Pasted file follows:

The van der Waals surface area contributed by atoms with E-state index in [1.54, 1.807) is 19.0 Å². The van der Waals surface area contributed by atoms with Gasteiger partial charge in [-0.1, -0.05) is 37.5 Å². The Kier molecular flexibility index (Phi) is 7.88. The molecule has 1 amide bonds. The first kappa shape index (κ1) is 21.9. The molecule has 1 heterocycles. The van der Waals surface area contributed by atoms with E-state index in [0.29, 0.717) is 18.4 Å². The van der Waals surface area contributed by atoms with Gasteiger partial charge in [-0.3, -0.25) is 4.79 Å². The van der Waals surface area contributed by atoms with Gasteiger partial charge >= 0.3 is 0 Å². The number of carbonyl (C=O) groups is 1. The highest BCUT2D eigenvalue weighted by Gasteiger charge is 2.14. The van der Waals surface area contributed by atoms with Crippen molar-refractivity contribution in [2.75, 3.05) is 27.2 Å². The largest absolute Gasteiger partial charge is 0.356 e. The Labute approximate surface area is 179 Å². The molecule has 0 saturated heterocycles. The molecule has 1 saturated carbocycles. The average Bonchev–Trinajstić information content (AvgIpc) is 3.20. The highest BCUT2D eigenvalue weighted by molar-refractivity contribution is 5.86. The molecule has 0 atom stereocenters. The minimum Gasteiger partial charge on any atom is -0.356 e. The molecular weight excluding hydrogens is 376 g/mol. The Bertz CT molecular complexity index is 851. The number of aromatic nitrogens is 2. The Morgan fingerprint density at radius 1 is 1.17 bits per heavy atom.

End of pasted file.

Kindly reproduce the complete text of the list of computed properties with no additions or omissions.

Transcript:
The van der Waals surface area contributed by atoms with E-state index in [1.54, 1.807) is 19.0 Å². The van der Waals surface area contributed by atoms with Gasteiger partial charge in [-0.1, -0.05) is 37.5 Å². The Kier molecular flexibility index (Phi) is 7.88. The molecule has 1 amide bonds. The first kappa shape index (κ1) is 21.9. The molecule has 1 heterocycles. The van der Waals surface area contributed by atoms with E-state index in [0.29, 0.717) is 18.4 Å². The van der Waals surface area contributed by atoms with Gasteiger partial charge in [-0.3, -0.25) is 4.79 Å². The van der Waals surface area contributed by atoms with Gasteiger partial charge >= 0.3 is 0 Å². The number of carbonyl (C=O) groups is 1. The highest BCUT2D eigenvalue weighted by Gasteiger charge is 2.14. The van der Waals surface area contributed by atoms with Crippen molar-refractivity contribution in [2.75, 3.05) is 27.2 Å². The largest absolute Gasteiger partial charge is 0.356 e. The Labute approximate surface area is 179 Å². The molecule has 0 saturated heterocycles. The molecule has 1 saturated carbocycles. The average Bonchev–Trinajstić information content (AvgIpc) is 3.20. The highest BCUT2D eigenvalue weighted by molar-refractivity contribution is 5.86. The molecule has 0 atom stereocenters. The minimum Gasteiger partial charge on any atom is -0.356 e. The molecular weight excluding hydrogens is 376 g/mol. The Bertz CT molecular complexity index is 851. The number of aromatic nitrogens is 2. The Morgan fingerprint density at radius 1 is 1.17 bits per heavy atom.